Right now, I am pairing my Rasta kush, more sativa than indica hybrid, with a Bordeaux, 2011. No problem with that.

© Amanda Díaz de Hoyo and, 2018. Unauthorized use and/or duplication of this material without express and written permission from this site’s author and/or owner is strictly prohibited. Excerpts and links may be used, provided that full and clear credit is given to Amanda Díaz de Hoyo and, with appropriate and specific direction to the original content.


Adeline Backstreet: Symbiosis of Wine and Weed


By: Amanda Díaz de Hoyo

Lately I have been writing some columns in English for a web magazine. On my blog it will not be different, just a practice! I have done that before, doing my own translations, and here I am after an unforgettable trip to California, with my sister.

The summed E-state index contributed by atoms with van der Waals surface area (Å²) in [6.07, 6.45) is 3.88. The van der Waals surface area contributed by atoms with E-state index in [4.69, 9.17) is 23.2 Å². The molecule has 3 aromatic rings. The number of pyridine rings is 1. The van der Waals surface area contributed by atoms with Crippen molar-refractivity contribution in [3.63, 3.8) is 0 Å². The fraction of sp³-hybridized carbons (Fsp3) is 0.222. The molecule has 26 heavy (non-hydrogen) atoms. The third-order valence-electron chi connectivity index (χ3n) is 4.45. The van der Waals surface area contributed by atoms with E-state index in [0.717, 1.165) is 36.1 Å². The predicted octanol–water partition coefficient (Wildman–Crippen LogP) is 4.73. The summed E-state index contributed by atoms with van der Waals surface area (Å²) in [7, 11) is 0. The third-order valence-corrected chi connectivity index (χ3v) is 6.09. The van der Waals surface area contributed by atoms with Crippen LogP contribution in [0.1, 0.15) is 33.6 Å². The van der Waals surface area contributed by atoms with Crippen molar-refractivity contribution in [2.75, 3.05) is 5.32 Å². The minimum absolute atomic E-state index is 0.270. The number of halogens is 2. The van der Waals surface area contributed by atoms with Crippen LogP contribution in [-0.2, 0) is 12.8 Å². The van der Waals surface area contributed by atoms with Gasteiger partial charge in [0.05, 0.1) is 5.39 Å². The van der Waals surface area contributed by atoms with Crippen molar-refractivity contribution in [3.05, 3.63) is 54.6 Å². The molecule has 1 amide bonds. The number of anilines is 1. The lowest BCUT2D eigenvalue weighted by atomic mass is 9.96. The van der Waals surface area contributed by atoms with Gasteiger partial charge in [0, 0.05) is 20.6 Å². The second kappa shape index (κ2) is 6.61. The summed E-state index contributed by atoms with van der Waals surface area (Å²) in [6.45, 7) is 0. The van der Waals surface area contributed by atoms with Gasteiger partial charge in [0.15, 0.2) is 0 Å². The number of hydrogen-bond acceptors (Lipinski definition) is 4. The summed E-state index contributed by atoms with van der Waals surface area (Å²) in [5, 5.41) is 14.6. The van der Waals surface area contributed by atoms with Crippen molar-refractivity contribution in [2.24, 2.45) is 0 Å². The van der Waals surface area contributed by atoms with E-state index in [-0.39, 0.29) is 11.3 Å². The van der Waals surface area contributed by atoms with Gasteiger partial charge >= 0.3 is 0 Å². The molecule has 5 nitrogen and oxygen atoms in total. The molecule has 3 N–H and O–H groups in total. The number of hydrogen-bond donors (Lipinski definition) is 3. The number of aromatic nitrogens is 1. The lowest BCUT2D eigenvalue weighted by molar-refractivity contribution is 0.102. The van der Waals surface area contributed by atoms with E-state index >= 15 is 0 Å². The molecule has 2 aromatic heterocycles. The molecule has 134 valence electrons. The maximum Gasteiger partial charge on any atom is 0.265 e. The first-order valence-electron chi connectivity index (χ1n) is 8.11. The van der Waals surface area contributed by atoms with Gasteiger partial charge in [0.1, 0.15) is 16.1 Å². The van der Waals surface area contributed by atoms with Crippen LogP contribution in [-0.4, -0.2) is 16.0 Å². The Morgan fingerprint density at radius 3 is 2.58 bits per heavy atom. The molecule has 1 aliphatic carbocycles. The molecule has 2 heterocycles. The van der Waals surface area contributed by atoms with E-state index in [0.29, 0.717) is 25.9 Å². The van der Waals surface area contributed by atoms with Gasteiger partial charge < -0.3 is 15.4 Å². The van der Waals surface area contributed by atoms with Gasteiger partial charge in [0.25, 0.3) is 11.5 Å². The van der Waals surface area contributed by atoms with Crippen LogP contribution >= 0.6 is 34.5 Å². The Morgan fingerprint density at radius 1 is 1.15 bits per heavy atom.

Wines, of course we will had some with delicious and fresh food; local beers, mainly artisan made and even apple cider, produced on a nearby county. There is no doubt about the array of cultures, food, religions, music and beliefs in California. Now days, when recreational marijuana has been approved, for some people in the wine country is going to be competition, for others more confusion and mental rush, and from an increasing amount of tourists means of pairing sativas and indicas, with Sauvignon Blanc or Zinfandel. What about the cannabis hybrids? Not so quick, please. This is a learning process.